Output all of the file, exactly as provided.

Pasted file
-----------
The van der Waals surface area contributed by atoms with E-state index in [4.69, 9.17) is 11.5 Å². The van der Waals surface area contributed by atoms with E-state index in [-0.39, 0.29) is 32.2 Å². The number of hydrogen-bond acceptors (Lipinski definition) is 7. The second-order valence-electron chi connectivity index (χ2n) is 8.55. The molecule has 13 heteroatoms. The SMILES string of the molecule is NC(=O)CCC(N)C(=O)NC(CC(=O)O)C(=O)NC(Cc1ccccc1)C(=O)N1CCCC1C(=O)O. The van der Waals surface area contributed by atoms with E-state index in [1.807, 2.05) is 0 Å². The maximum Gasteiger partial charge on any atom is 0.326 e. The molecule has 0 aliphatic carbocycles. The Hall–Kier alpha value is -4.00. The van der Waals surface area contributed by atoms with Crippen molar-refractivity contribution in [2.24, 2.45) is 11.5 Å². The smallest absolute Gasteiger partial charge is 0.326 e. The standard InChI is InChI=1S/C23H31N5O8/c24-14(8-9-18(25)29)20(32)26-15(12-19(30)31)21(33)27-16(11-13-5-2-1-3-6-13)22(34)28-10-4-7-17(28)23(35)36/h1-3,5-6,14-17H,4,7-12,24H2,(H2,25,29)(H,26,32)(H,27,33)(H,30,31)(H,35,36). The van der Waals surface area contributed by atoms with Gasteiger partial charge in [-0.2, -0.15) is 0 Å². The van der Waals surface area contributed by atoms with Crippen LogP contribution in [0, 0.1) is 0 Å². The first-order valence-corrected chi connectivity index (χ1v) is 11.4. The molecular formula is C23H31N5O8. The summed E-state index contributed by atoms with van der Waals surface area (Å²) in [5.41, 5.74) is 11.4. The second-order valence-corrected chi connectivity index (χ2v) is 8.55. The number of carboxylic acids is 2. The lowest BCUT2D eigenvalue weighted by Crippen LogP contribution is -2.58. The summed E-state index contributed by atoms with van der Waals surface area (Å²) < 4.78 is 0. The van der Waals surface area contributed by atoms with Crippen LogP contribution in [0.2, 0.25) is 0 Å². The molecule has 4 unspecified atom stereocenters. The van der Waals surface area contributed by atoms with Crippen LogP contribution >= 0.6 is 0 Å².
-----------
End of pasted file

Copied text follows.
The van der Waals surface area contributed by atoms with E-state index in [4.69, 9.17) is 11.5 Å². The van der Waals surface area contributed by atoms with E-state index in [-0.39, 0.29) is 32.2 Å². The number of hydrogen-bond acceptors (Lipinski definition) is 7. The second-order valence-electron chi connectivity index (χ2n) is 8.55. The molecule has 13 heteroatoms. The SMILES string of the molecule is NC(=O)CCC(N)C(=O)NC(CC(=O)O)C(=O)NC(Cc1ccccc1)C(=O)N1CCCC1C(=O)O. The van der Waals surface area contributed by atoms with E-state index in [1.807, 2.05) is 0 Å². The maximum Gasteiger partial charge on any atom is 0.326 e. The molecule has 0 aliphatic carbocycles. The Hall–Kier alpha value is -4.00. The van der Waals surface area contributed by atoms with Crippen molar-refractivity contribution in [2.24, 2.45) is 11.5 Å². The smallest absolute Gasteiger partial charge is 0.326 e. The standard InChI is InChI=1S/C23H31N5O8/c24-14(8-9-18(25)29)20(32)26-15(12-19(30)31)21(33)27-16(11-13-5-2-1-3-6-13)22(34)28-10-4-7-17(28)23(35)36/h1-3,5-6,14-17H,4,7-12,24H2,(H2,25,29)(H,26,32)(H,27,33)(H,30,31)(H,35,36). The van der Waals surface area contributed by atoms with Gasteiger partial charge in [-0.2, -0.15) is 0 Å². The van der Waals surface area contributed by atoms with Crippen LogP contribution in [0, 0.1) is 0 Å². The first-order valence-corrected chi connectivity index (χ1v) is 11.4. The molecular formula is C23H31N5O8. The summed E-state index contributed by atoms with van der Waals surface area (Å²) in [5.41, 5.74) is 11.4. The second-order valence-corrected chi connectivity index (χ2v) is 8.55. The number of carboxylic acids is 2. The lowest BCUT2D eigenvalue weighted by Crippen LogP contribution is -2.58. The summed E-state index contributed by atoms with van der Waals surface area (Å²) < 4.78 is 0. The van der Waals surface area contributed by atoms with Crippen LogP contribution in [0.2, 0.25) is 0 Å². The molecule has 4 unspecified atom stereocenters. The van der Waals surface area contributed by atoms with Crippen LogP contribution >= 0.6 is 0 Å².